"Don't think of us as a police officer, but as a builder of bridges"

The Services Council (DR) represents the interests of the staff members of TU/e’s support services. Not everyone is aware of the existence of this co-determination body and of its exact activities, and finding new council members for each new election requires a lot of work. DR-chairwoman Anneliese Vermeulen says that the council has been operating more proactively recently. "That means consulting with a proper prepared agenda, so that we provide more targeted input."

The substantial reorganization of the educational support services that took place two years ago, or bringing together practically every support service on the top floors of Atlas at the start of this year. These are two operations that had a serious impact on the support staff, and to which the Services Council made a significant contribution.

"Nicole Ummelen, who was university secretary at the time, involved us during every step of that first project, also known as the TOO project. The Services Council greatly appreciated that, and fortunately things were no different when the services moved to Atlas. We were allowed to provide a great deal of additional input during that project as well, but we need to take a few more steps to optimize it," says DR-chairwoman Vermeulen, who works at the Communication Expertise Center (CEC).

The council is currently occupied with the Executive Board's wish to introduce English as the working language at TU/e in early 2020. DR-member Jochem Vervoort: "Obviously, we want to know what kind of effect it will have on the support services in general and on the work pressure for staff members in particular, which is high already. Not everyone has a command of the English language at the required level, and should people with an inadequate command take language lessons? Will that take place within or outside working hours? Fortunately, our voice is heard as far as this issue is concerned."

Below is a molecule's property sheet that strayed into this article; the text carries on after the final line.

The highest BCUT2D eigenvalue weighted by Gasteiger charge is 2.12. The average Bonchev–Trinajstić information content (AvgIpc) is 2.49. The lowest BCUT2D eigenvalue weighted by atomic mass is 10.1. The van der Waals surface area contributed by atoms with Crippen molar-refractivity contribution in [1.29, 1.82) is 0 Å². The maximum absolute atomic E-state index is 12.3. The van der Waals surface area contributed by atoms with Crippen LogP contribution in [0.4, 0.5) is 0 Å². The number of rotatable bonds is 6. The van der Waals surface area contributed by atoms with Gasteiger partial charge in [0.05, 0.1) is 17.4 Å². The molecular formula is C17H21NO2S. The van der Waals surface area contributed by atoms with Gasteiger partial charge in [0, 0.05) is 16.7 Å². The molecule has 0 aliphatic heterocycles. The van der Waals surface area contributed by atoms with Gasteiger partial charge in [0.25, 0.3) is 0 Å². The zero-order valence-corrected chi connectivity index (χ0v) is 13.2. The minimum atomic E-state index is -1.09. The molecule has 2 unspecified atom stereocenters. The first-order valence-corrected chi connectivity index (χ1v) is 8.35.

Consultation

The first person who listens to that voice, during the Service Council's regular consultation meetings, is university secretary Susanne van Weelden, who occupies that position since early February. According to Vermeulen, consultations between the council and the new secretary proceed well. She also takes the points made by the Service Council into account, "and actually comes back to them later," Vermeulen says laughing.

The fact that not each of the Service Council's thirteen seats is currently occupied may perhaps seem alarming to some, but Vermeulen and Vervoort will not be discouraged. Vervoort, who works at Real Estate Management, says that he was previously active within a works council in the business sector, and that his decision to serve as a member on the council was a logical one. "When I arrived here, I found a busy organization where people worked hard and had much ambition. That fuels my desire to gain a broader perspective, and to find out how things work and what goes on. Serving on the Service Council provides you with ample opportunity to do so."

The same applies to Vermeulen, and she adds that it would be a good thing if the Service Council were to be represented university-wide. "In the current situation, the council is not represented by staff members from each service, and only ten out of thirteen seats are occupied. The election of new members has been taking place practically unnoticed for years, because there aren't enough new candidates. That's a shame, because you want to present voters with a real choice in early December. When we're looking for new candidates, people often say 'that's of no concern to me,' or 'things are fine as they are,' or 'I'll solve my own problems.' Lack of time is another argument people use, and you do indeed often read policy documents in your own time, that's true. But you get a lot in return; that also applies to young people who start their careers here. You immediately learn a lot about the organization, about policy, how financing works, including at your own support service, and you build a network that runs through all the services."

Make a difference

Vervoort confirms this and says that the Service Council's approach is predominantly constructive. "We mainly have advisory right, so you shouldn't think of our role within this organization as that of some kind of police officer who shows up when there's a conflict. We much prefer to operate as a builder of bridges, sometimes with large-scale projects, but most of the time we concern ourselves with smaller issues that we can solve quickly. That's where we can really make a difference."


On Tuesday the 22th of October the Service Council organizes an election meeting in Atlas 11.325 from 10:00 till 11:00 AM. Here all information can be obtained about what the Service Council exactly does and you will hear about the kind of work you have to do as a member of the Service Council. There will also be the opportunity to ask questions.

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